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25 Synonyms for 'Pussy Riot,' for news presenters who'd really rather not say 'pussy' on-air


What I imagine Wolf Blitzer's facial expression was the first time he read the words "Pussy Riot" off the teleprompter.


Pussy Riot. Image: Denis Bochkarev

The outlaw Russian activist organization Pussy Riot reportedly chose their name as a clever troll: one of the group's members said she thought it'd be a way to provide a little fun for English-speakers who followed their story. And she was right. Every time I see CNN's Wolf Blitzer say "Pussy Riot," or hear a dry NPR anchor's voice intone those two words, I think I'm going to die laughing. Pussy Riot finally managed to do what generations of feminists before them could not: they normalized the word "pussy."

But I asked Twitter to help me come up with some more "polite" synonyms for news anchors who still wince when they have to say the p-word on-air. Here's the list, some of which are my own, some of which others must take blame for.

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Cossacks horsewhip Pussy Riot at Sochi

Members of Pussy Riot, including the recently freed women Nadezhda Tolokonnikova and Maria Alyokhina, were brutally whipped, sprayed and beaten by cossacks representing Russian authorities at the Sochi Olympic Games. The women call the Olympics a political event, and report that they have been harrassed and detained continuously since arriving in Sochi to protest them.

Some other members of Pussy Riot have repudiated Tolokonnikova and Alyokhina and do not consider them to be representatives of Pussy Riot any longer.

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Pussy Riot's Amnesty International press conference

Joly sez, "The good folks at Tom Tom Magazine captured Pussy Riot's Nadezhda Tolokonnikova and Maria Alyokhina talk about the importance of Pussy Riot's collective structure, being influenced by punk and Riot Grrrl, and a Russia without Putin. February 5th, 2014. Skip to 7:00 for when they start talking. The video begins with Flaming Lips frontman, Wayne Coyne, speaking off camera."

Pussy Riot Amnesty International Press Conference at Barclay's (Thanks, Joly!)

Pussy Riot in Putin's gulag: daily forced gynecological exams


When Maria Alyokhina and Nadezhda Tolokonnikova walked out of the Siberian prison camp IK-50, they were defiant. The Pussy Riot members said they wanted acquittal, not amnesty, and an affirmation of the right to protest in Russia. Tolokonnikova gave the press a V-for-victory and shouted "Russia without Putin!"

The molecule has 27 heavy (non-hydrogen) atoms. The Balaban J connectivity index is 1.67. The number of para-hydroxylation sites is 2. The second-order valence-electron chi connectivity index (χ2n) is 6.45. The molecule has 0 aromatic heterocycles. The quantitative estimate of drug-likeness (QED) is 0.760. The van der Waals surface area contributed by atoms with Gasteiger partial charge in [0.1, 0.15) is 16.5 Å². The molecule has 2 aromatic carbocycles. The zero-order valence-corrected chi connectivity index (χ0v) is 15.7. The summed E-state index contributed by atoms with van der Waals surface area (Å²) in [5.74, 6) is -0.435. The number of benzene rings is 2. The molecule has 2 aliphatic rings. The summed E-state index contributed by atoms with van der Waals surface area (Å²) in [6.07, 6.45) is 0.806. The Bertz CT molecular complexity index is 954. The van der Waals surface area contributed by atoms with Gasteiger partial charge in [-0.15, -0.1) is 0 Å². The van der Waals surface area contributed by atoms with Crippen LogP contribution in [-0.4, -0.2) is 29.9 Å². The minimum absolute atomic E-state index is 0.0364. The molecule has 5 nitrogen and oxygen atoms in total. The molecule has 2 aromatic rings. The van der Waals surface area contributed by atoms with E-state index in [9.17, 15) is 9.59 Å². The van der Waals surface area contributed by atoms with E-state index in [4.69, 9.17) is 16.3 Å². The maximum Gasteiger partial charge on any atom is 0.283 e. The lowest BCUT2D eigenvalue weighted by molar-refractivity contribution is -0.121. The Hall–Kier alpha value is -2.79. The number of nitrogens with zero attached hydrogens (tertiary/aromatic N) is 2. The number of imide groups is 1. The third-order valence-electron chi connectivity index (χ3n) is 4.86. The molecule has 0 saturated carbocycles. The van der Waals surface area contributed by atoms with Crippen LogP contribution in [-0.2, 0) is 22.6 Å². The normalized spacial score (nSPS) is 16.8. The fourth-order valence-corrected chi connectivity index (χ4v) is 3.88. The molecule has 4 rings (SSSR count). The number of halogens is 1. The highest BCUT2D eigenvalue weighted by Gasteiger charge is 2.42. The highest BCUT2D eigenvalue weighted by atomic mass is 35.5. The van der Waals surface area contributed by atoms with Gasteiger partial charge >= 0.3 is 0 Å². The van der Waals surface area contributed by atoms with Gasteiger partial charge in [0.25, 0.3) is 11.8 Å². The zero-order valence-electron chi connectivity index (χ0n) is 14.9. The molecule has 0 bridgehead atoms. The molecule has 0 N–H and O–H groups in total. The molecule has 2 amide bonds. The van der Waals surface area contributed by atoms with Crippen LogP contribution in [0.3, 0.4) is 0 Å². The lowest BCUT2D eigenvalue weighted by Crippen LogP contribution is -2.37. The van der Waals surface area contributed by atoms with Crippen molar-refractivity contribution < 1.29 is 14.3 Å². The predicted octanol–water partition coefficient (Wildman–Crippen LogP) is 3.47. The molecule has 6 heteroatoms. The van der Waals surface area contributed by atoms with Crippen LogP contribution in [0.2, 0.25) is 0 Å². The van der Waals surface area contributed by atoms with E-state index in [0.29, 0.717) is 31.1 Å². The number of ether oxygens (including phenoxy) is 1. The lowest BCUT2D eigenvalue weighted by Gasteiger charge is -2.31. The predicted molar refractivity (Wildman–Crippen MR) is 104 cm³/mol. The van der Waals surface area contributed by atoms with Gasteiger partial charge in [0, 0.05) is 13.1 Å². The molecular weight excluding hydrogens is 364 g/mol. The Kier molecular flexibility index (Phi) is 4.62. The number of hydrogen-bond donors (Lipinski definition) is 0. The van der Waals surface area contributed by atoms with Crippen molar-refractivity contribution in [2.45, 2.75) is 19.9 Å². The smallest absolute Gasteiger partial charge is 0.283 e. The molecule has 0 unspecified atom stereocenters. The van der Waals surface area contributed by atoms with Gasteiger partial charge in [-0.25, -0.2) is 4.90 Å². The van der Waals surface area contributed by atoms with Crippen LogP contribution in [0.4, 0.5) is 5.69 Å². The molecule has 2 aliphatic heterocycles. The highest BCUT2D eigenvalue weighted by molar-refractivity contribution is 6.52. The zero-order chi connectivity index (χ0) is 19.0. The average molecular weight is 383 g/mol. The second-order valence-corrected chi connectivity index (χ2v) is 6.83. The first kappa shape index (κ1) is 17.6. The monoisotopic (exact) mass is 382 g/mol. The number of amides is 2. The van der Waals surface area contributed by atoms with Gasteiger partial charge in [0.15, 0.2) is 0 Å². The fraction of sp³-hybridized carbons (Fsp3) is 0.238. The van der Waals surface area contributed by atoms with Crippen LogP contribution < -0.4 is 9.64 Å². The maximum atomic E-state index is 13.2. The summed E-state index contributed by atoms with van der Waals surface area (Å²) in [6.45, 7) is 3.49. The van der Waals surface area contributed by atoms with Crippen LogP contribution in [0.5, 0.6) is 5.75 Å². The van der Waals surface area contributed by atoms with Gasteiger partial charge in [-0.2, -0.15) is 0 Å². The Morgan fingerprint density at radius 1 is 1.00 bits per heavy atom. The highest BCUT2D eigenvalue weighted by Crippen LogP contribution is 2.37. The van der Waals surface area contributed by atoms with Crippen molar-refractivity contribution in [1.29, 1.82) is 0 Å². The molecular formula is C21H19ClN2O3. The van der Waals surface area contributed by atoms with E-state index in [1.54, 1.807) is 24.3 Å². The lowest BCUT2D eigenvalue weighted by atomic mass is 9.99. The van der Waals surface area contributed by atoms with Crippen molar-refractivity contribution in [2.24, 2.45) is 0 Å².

But afterwards, in a phone interview with the Guardian, Alyokhina described the horrific conditions inside, where women were put to slave labor, and where Tolokonnikova faced daily, punitive forced gynecological exams for three weeks.

Pussy Riot has called on western countries to boycott eh Sochi Games in February.

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Pussy Riot members speak

Two members of Pussy Riot have travelled to London under a cloak of secrecy to speak to the press about the plight of their bandmates in Russian labor camps. Laurie Penny was one of the reporters who got to interview them in a small, no-photos press conference:

These girls are young. Very young. For their safety, I can’t say how young, but imagine how young you think they might be. Are you imagining it? They’re about five years younger than that. When they arrived I wondered, for a second, who let a couple of moody work experience kids into a clandestine meeting...

And then there’s the cultural backlash - including sexist attacks on what Pussy Riot stand for. "The simplest example is the idea that there’s a [male] producer behind us, or that we must be being paid by foreign governments - nobody can imagine that women themselves are expressing their opinions!" says Schumacher.

"In the Russian mass media they're saying we're stupid girls, not able to think. Among the orthodox believers, in the media, they tell us to stay at home, do cooking, give birth to children," says Schumacher. "And Masha and Nadya are attacked for not fulfilling their roles as mothers." This last is particularly cruel, because not only is it the Russian state that placed Masha and Nadya in Labour camps far from their children, but both have been denied the usual clemency that allows mothers of young children to receive suspended sentences.